A complaint against Legislative Council President Andrew Leung Kwan-yuen has been substantiated by lawmakers after he failed to declare an interest in an overseas company. However, he will face no punishment.
Last October, local media reported that Leung failed to declare two companies registered in the UK that he owned. Complaints were filed to the legislature’s Committee on Members’ Interests in November. The committee consists of four pro-Beijing and three pro-democracy lawmakers.
“There is no information showing that the breach was a deliberate act or that it involved any conflict of interests,” the committee’s report said.
Leung explained to the committee that SHL was a company set up to provide a “more intimate service” to European customers of his family’s garment trading business. SHL has only played a peripheral role in his family firm and has no customers, he said.
Leung said that, in 2012, he asked his secretary to execute his decisions to resign as a director of SHL and withdraw his shareholding interest to his brother. Although the resignation had taken place, the transfer of shares did not take place because of a miscommunication.
“Mr Leung stated that his failure to register his shareholding interest in SHL during the relevant period was due to an inadvertent oversight on his part,” the report read.
Leung has been a lawmaker since 2004. SHL ceased all activities and became dormant in May 2015. It was dissolved on January 24 this year.
The complaint over the failure to declare interests in SHL was substantiated. But no sanctions were recommended as the committee ruled it was not a deliberate act and no conflict of interests were involved. It also considered the experience of handling past cases.
The committee’s chair lawmaker Yiu Si-wing said it was an unanimous decision by the committee’s members.Backtracking on statements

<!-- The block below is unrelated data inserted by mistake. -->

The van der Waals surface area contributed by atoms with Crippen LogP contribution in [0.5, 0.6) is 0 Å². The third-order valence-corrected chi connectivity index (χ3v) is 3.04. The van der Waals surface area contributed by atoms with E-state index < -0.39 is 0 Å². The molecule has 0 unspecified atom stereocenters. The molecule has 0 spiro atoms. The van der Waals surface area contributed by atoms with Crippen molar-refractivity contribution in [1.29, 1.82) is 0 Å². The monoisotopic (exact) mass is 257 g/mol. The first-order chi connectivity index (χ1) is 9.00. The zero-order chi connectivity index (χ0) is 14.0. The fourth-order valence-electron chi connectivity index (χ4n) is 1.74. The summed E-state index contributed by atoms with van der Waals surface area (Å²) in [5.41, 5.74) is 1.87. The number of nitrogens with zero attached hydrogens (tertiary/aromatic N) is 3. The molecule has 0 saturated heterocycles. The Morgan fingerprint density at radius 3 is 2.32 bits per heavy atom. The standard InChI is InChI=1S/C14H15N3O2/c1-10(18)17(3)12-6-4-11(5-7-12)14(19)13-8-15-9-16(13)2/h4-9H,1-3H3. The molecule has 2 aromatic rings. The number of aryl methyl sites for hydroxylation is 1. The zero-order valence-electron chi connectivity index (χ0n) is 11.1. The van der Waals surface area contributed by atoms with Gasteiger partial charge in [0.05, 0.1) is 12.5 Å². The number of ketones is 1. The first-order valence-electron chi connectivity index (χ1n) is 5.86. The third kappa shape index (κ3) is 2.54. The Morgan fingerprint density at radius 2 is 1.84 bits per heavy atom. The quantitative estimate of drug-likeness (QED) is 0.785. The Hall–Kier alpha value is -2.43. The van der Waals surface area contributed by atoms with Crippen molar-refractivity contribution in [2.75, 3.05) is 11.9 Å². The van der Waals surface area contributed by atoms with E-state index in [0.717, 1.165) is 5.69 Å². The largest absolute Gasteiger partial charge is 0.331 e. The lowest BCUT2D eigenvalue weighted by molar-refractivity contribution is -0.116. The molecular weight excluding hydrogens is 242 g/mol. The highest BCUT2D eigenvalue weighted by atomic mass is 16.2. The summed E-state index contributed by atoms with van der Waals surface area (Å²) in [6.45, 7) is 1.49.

The committee found a second complaint to be unsubstantiated. OGL is a company for flat owners to hold freehold land of the property at 47 Onslow Gardens.
Leung said he had registered the interest that he owned a flat in a residential block at the address. A company of his holds shares in OGL as the flat owner.
At first, Leung claimed in a written reply that he had a shareholding interest in OGL as “[s]omehow the shares were transferred” to him.
But in his second response made seven weeks later, Leung retracted his statement, since his lawyers found the shares were never transferred from his company to him.
The committee confirmed the information in the second reply was true. But it said it was “disappointed” that Leung had not thoroughly verified the relevant facts and misled the committee.Lawmaker Claudia Mo Man-ching, vice-chair of the committee, said: “It was a bit polite to say we were disappointed. I would personally say he was reckless and careless.”
Leung did not attend the first part of the LegCo meeting on Wednesday apparently to avoid any conflict when the report was being read out.
“I understand that the public has expectations with lawmakers, especially the president – I apologise for the negligence. I will be more careful in the future,” Leung said on the sidelines of the LegCo chamber.
He denied shifting blame to his secretary over the failure to transfer shares in SHL: “All in all, I am responsible.”